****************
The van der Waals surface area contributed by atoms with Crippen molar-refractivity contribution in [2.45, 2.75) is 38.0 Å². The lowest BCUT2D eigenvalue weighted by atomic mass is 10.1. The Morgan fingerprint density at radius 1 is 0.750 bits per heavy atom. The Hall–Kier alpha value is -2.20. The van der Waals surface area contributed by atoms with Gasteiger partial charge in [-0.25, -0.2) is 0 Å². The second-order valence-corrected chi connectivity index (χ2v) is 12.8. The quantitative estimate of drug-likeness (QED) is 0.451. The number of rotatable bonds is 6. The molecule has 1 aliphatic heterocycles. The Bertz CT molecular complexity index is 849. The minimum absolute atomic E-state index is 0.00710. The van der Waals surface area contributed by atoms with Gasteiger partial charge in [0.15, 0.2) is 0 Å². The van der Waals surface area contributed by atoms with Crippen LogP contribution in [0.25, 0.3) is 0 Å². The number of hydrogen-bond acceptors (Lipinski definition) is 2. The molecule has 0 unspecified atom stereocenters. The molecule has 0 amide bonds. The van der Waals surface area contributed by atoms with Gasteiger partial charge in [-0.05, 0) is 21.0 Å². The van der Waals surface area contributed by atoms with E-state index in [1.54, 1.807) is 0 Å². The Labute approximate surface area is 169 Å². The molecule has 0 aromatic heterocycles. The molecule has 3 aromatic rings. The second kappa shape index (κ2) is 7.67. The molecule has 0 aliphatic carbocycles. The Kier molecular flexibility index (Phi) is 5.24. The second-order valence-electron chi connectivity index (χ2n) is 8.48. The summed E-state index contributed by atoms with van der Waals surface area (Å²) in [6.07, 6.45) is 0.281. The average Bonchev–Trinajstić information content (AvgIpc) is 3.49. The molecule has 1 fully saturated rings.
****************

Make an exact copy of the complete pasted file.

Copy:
The van der Waals surface area contributed by atoms with Crippen molar-refractivity contribution in [2.45, 2.75) is 38.0 Å². The lowest BCUT2D eigenvalue weighted by atomic mass is 10.1. The Morgan fingerprint density at radius 1 is 0.750 bits per heavy atom. The Hall–Kier alpha value is -2.20. The van der Waals surface area contributed by atoms with Gasteiger partial charge in [-0.25, -0.2) is 0 Å². The second-order valence-corrected chi connectivity index (χ2v) is 12.8. The quantitative estimate of drug-likeness (QED) is 0.451. The number of rotatable bonds is 6. The molecule has 1 aliphatic heterocycles. The Bertz CT molecular complexity index is 849. The minimum absolute atomic E-state index is 0.00710. The van der Waals surface area contributed by atoms with Gasteiger partial charge in [0.15, 0.2) is 0 Å². The van der Waals surface area contributed by atoms with Crippen LogP contribution in [0.25, 0.3) is 0 Å². The number of hydrogen-bond acceptors (Lipinski definition) is 2. The molecule has 0 unspecified atom stereocenters. The molecule has 0 amide bonds. The van der Waals surface area contributed by atoms with Gasteiger partial charge in [-0.05, 0) is 21.0 Å². The van der Waals surface area contributed by atoms with E-state index in [1.54, 1.807) is 0 Å². The Labute approximate surface area is 169 Å². The molecule has 0 aromatic heterocycles. The molecule has 3 aromatic rings. The second kappa shape index (κ2) is 7.67. The molecule has 0 aliphatic carbocycles. The Kier molecular flexibility index (Phi) is 5.24. The second-order valence-electron chi connectivity index (χ2n) is 8.48. The summed E-state index contributed by atoms with van der Waals surface area (Å²) in [6.07, 6.45) is 0.281. The average Bonchev–Trinajstić information content (AvgIpc) is 3.49. The molecule has 1 fully saturated rings.